open circuit: (1) a break in what was meant to be a circuit or (2) the broken circuit itself. Turning a switch off creates an open circuit. See also short circuit.
output: explained under input.
oscilloscope: an instrument which produces, on a screen, graphs of potential difference (PD) against time or of one potential difference against another potential difference. A dual-trace oscilloscope can simultaneously produce two PD - time graphs with the same time scale.
parallel. Two components are in parallel if, when tracing a path between two points in a circuit, you find that you have the alternative of branching off and tracing through either one component or the other, before those alternative paths rejoin. Whether two things are in parallel or series depends critically on the two points that you are tracing the path between; it makes no sense to say that things are in parallel without reference to those points. See also series.
passive device: a passive circuit component has no emf. The term comes from the idea that it responds to something done to it by an active device, such as a battery. Light globes and capacitors are passive devices.
period: the time interval required for exactly one cycle of a repetitive process or phenomenon of any kind. It is equal to the reciprocal of the process's frequency. Usual symbol, T. The SI unit is the second, symbol s.
photovoltaic cell: a device which produces an emf, and hence a current, in response to light which is absorbed by the cell.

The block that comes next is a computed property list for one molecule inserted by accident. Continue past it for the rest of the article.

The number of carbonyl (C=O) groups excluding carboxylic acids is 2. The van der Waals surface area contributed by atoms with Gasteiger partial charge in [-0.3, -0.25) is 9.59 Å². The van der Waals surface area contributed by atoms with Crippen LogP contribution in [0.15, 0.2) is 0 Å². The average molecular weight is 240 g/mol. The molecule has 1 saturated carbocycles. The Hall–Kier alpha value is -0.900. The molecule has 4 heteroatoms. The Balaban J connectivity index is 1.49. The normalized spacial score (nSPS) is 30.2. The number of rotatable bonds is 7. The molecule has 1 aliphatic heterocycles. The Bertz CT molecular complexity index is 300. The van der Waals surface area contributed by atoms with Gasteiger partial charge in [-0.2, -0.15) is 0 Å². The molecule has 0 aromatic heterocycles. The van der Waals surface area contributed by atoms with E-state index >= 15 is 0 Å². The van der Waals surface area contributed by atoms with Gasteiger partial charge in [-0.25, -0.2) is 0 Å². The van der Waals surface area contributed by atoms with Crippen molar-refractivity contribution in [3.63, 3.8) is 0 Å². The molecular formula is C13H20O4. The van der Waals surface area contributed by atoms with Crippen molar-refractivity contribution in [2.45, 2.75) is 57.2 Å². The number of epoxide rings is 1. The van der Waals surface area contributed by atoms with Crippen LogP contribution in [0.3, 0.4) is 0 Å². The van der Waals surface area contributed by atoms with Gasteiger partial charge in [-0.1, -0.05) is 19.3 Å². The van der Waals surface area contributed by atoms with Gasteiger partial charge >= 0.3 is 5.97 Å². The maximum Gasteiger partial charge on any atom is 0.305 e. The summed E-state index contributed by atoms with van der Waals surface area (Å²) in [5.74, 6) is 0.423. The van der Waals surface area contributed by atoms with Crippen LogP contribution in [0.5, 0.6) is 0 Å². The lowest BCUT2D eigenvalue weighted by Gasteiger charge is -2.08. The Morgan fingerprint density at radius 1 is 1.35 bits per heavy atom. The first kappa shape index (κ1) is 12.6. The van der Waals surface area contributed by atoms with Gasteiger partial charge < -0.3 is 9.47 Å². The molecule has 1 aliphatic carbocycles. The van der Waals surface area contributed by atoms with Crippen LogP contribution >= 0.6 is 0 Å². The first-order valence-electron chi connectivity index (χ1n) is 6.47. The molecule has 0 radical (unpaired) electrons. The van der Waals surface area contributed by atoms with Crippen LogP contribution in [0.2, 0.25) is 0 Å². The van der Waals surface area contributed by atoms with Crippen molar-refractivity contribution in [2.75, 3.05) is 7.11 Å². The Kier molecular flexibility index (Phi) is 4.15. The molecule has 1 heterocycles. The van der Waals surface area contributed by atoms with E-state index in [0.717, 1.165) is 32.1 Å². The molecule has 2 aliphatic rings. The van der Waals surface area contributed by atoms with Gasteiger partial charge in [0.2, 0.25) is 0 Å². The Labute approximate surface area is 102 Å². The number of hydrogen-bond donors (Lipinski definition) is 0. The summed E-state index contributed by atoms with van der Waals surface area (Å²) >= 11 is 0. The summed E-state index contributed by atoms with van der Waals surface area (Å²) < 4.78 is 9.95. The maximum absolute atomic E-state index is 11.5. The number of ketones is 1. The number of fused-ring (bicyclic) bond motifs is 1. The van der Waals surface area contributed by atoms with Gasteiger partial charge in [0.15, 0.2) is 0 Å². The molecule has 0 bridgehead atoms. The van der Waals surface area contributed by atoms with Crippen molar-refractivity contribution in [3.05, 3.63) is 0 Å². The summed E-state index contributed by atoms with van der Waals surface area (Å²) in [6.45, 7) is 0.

PD: lazy person's way of writing potential difference.
polarity: the property of a device which means that it has a positive terminal and a negative terminal. For an active device such as a battery, the positive terminal has the higher potential. For a passive device, such as a meter, the positive terminal must be connected to a point in the circuit which has a higher potential than the point where you connect the negative terminal. Some capacitors have a polarity which needs to be observed if they are to work properly.
positive and negative. It is mathematically convenient to call the two kinds of electric charge positive and negative so, for example, there is no external effect from equal amounts of positive and negative charges which are more or less uniformly mixed in some volume of space because they add up to zero charge. A potential difference between two points can also have either a positive or negative value, depending on the order in which you specify the points. See also polarity.